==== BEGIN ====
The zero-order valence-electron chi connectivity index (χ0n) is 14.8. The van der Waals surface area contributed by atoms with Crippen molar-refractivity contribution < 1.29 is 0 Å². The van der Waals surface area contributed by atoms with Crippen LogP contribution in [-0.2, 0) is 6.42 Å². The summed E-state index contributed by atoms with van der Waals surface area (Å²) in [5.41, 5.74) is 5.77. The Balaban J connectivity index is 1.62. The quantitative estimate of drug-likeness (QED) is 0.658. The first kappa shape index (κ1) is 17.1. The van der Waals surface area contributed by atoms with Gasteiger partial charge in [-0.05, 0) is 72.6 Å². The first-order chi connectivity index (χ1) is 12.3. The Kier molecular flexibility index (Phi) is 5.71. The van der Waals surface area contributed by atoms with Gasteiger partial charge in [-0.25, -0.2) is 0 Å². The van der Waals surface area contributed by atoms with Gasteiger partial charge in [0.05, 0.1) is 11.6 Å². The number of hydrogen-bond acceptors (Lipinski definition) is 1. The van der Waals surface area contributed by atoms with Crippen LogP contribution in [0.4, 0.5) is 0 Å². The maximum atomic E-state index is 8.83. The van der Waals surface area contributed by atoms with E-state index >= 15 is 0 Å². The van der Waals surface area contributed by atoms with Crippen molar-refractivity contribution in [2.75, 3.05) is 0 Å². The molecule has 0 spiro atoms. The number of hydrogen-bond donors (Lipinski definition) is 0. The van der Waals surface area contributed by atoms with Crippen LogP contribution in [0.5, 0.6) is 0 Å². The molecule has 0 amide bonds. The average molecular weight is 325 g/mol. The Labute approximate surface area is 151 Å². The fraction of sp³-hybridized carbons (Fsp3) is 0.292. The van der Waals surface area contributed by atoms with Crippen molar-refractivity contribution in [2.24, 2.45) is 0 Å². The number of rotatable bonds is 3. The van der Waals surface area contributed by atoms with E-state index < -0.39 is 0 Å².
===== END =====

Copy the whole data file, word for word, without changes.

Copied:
The zero-order valence-electron chi connectivity index (χ0n) is 14.8. The van der Waals surface area contributed by atoms with Crippen molar-refractivity contribution < 1.29 is 0 Å². The van der Waals surface area contributed by atoms with Crippen LogP contribution in [-0.2, 0) is 6.42 Å². The summed E-state index contributed by atoms with van der Waals surface area (Å²) in [5.41, 5.74) is 5.77. The Balaban J connectivity index is 1.62. The quantitative estimate of drug-likeness (QED) is 0.658. The first kappa shape index (κ1) is 17.1. The van der Waals surface area contributed by atoms with Gasteiger partial charge in [-0.05, 0) is 72.6 Å². The first-order chi connectivity index (χ1) is 12.3. The Kier molecular flexibility index (Phi) is 5.71. The van der Waals surface area contributed by atoms with Gasteiger partial charge in [-0.25, -0.2) is 0 Å². The van der Waals surface area contributed by atoms with Gasteiger partial charge in [0.05, 0.1) is 11.6 Å². The number of hydrogen-bond acceptors (Lipinski definition) is 1. The van der Waals surface area contributed by atoms with Crippen LogP contribution in [0.4, 0.5) is 0 Å². The maximum atomic E-state index is 8.83. The van der Waals surface area contributed by atoms with E-state index >= 15 is 0 Å². The van der Waals surface area contributed by atoms with Crippen molar-refractivity contribution in [2.75, 3.05) is 0 Å². The molecule has 0 spiro atoms. The number of hydrogen-bond donors (Lipinski definition) is 0. The van der Waals surface area contributed by atoms with Crippen LogP contribution in [0.5, 0.6) is 0 Å². The molecule has 0 amide bonds. The average molecular weight is 325 g/mol. The Labute approximate surface area is 151 Å². The fraction of sp³-hybridized carbons (Fsp3) is 0.292. The van der Waals surface area contributed by atoms with Crippen molar-refractivity contribution in [2.24, 2.45) is 0 Å². The number of rotatable bonds is 3. The van der Waals surface area contributed by atoms with E-state index < -0.39 is 0 Å².